In this episode, the ancient blerd Cryptte discusses the webtoon, Ordeal by Brent Bristol. Set in a world similar to ours with an alternate history, Ordeal is a story of super-powered beings called kimyo and their impact on the world.
My name is Cryptte and on this podcast, I’ll be geeking out on light novels, manga, manhwa and other types of comic books. Welcome to Lyfeblerd.
In this episode, we hit the Caribbean islands, specifically Trinidad & Tobago. This time we’ll be talking about a webtoon, technically a manhwa, called Ordeal by Brent Bristol. It’s a story set in Trinidad & Tobago like I mentioned earlier.
So if you’ve seen Dragon Ball Z, you probably know what I’m talking about. Think special powers, superheroes, but then with martial arts, a lot of it. A fine blend that makes it actually different from the few titles that are similar. Now, since it’s set in Trinidad & Tobago, the first thing you will probably notice is a lot of black characters. This is the only comic book I’ve come across with a focus on coloured people that is a mix of martial arts with special powers.
Now, in the world of Ordeal, there are these beings called kimyos, humans born with abilities. So, like any other story that has super beings, there’s prejudice, racism and all of that. But it’s also similar to, which I don’t really agree too much with, My Hero Academia. With superheroes being part of society, humanity has adapted or found a way for them to serve and protect the people. Of course, that means that there are also super villains, vigilantes, etc.
The story picks up with Che Heart, our hero, protagonist with dreads, a really cool looking character. He’s a human unlike the rest of his friends that are kimyos. He frequents a gym or Dojo and their master is also a Kimyo. Whether it’s to compare himself to others or something else, Che continues to compete in street fights and tournaments, facing off with kimyo opponents, which sounds crazy and is.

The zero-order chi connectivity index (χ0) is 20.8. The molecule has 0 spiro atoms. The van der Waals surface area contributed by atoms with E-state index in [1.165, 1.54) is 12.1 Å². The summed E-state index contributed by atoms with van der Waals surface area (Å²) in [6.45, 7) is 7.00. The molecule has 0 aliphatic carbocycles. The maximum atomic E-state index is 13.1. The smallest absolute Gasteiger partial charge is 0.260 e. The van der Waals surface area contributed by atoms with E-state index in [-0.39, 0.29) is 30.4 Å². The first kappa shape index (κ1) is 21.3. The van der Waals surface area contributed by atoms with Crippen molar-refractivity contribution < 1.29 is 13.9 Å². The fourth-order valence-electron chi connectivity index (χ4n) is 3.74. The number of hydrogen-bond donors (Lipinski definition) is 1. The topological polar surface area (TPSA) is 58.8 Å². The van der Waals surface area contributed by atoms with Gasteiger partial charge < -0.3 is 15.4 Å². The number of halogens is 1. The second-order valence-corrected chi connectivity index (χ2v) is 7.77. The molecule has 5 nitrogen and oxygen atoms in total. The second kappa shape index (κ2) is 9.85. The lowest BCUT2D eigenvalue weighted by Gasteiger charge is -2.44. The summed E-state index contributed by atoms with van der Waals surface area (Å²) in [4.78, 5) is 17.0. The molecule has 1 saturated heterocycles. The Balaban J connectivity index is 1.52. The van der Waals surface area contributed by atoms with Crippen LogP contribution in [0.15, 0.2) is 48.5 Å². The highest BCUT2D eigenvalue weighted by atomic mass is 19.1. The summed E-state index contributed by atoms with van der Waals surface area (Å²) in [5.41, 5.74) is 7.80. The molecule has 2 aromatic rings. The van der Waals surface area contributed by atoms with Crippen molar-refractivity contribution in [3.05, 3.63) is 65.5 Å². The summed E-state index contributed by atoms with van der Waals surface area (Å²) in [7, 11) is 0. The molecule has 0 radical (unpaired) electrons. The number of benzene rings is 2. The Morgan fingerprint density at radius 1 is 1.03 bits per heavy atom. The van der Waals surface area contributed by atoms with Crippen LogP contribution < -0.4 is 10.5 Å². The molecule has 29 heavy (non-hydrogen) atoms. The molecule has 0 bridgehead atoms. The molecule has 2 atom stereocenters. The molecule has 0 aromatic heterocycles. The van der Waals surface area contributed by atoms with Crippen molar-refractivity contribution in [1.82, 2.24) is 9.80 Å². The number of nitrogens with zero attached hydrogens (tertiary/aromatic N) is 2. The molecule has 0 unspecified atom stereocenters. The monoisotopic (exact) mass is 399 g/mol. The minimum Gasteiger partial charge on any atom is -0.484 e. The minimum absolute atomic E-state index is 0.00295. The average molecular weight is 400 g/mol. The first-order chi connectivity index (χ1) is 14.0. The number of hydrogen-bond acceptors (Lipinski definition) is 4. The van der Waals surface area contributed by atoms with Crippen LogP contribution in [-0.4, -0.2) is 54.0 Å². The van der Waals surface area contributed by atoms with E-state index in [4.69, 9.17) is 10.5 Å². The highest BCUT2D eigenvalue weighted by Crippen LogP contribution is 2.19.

Now, one thing you immediately notice about the fights in Ordeal, and there are a lot of them, is how technical they are. It’s not a matter of just beating your opponent till they black out. It takes understanding the strategies of opponents and how one is able to outwit the other not just from brute strength, but also technique.
So, something happens to the Dojo that sets the boys lives ablaze and the situation just seems to keep on getting worse from then on. They realise that they can no longer continue their lives in the Dojo, training, living as a pseudo family.
Besides Che, their Dojo also has Tevin, who’s probably Che’s best friend. I won’t get into their abilities because it’s kind of fun figuring out what each character can do. There’s Louis Hemlock, Azam and Anton King. Their master, Leo Thomas with flashy fire powers.
We are soon introduced to one of the main antagonists who happens to be Leo’s former student, Rokash Ramperad. A cocky old fighter who is a bit sadistic and is trying to surpass his master. This is a bit funny considering he’s actually been able to rise up the ranks and become one of the best Kimyos in the world.
They have a ranking system also similar to My Hero Academia which okay, I’m beginning to see a lot of similarities. A ranking system for all the kimyos and I think Rokash is in maybe the top 16. To go any further would be spoiler territory, so…
I stumbled upon Ordeal (I think I’ve been stumbling on a lot of stuff for this podcast) when I saw a panel of Che, can’t remember what he was doing. He was a black character. You could see his dreads, the art, it’s just really expressive.